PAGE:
In biology, a colony is composed of two or more conspecific individuals living in close association with, or connected to, one another. This association is usually for mutual benefit such as stronger defense or the ability to attack bigger prey. It is a cluster of identical cells (clones) on the surface of (or within) a solid medium, usually derived from a single parent cell, as in bacterial colony. In contrast, solitary organisms are ones in which all individuals live independently and have all of the functions needed to survive and reproduce.
Colonies, in the context of development, may be composed of two or more unitary (or solitary) organisms or be modular organisms. Unitary organisms have determinate development (set life stages) from zygote to adult form and individuals or groups of individuals (colonies) are visually distinct. Modular organisms have indeterminate growth forms (life stages not set) through repeated iteration of genetically identical modules (or individuals), and it can be difficult to distinguish between the colony as a whole and the modules within. In the latter case, modules may have specific functions within the colony.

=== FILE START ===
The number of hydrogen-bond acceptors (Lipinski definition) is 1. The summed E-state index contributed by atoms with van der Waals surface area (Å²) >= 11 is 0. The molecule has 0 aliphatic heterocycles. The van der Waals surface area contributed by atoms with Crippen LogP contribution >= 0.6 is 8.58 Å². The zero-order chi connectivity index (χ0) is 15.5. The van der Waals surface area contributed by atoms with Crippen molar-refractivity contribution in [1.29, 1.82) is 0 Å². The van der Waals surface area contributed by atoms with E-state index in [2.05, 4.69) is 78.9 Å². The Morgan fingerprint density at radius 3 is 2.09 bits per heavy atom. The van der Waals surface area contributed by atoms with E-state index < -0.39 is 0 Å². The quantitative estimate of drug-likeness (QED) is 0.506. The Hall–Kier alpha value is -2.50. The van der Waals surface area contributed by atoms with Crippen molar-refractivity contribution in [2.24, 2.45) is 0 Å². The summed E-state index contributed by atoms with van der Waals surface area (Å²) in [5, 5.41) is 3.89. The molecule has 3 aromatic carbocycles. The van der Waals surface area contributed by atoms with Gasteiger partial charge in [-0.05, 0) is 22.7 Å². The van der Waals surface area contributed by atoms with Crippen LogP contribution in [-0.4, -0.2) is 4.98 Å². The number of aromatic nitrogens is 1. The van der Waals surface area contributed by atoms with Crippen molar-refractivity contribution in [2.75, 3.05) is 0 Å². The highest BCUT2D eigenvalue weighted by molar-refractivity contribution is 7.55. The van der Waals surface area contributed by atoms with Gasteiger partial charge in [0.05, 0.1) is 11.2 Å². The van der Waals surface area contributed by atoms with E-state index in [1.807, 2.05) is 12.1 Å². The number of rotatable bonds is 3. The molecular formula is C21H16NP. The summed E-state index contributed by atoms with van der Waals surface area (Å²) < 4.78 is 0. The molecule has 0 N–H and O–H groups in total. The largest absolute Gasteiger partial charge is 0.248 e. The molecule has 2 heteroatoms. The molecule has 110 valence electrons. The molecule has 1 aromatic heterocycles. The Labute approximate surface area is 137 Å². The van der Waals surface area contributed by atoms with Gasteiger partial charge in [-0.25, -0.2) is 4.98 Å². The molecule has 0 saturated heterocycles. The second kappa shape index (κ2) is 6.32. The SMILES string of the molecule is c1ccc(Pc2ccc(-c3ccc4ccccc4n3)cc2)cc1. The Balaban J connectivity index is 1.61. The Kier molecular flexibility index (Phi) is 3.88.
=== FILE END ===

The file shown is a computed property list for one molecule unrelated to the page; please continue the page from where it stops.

Some organisms are primarily independent and form facultative colonies in reply to environmental conditions while others must live in a colony to survive (obligate). For example, some carpenter bees will form colonies when a dominant hierarchy is formed between two or more nest foundresses (facultative colony), while corals are animals that are physically connected by living tissue (the coenosarc) that contains a shared gastrovascular cavity.
- Protists such as slime molds are many unicellular organisms that aggregate to form colonies when food resources are hard to come by, as together they are more reactive to chemical cues released by preferred prey.
- Eusocial insects like ants and honey bees are multicellular animals that live in colonies with a highly organized social structure. Colonies of some social insects may be deemed superorganisms.
- Animals, such as humans and rodents, form breeding or nesting colonies, potentially for more successful mating and to better protect offspring.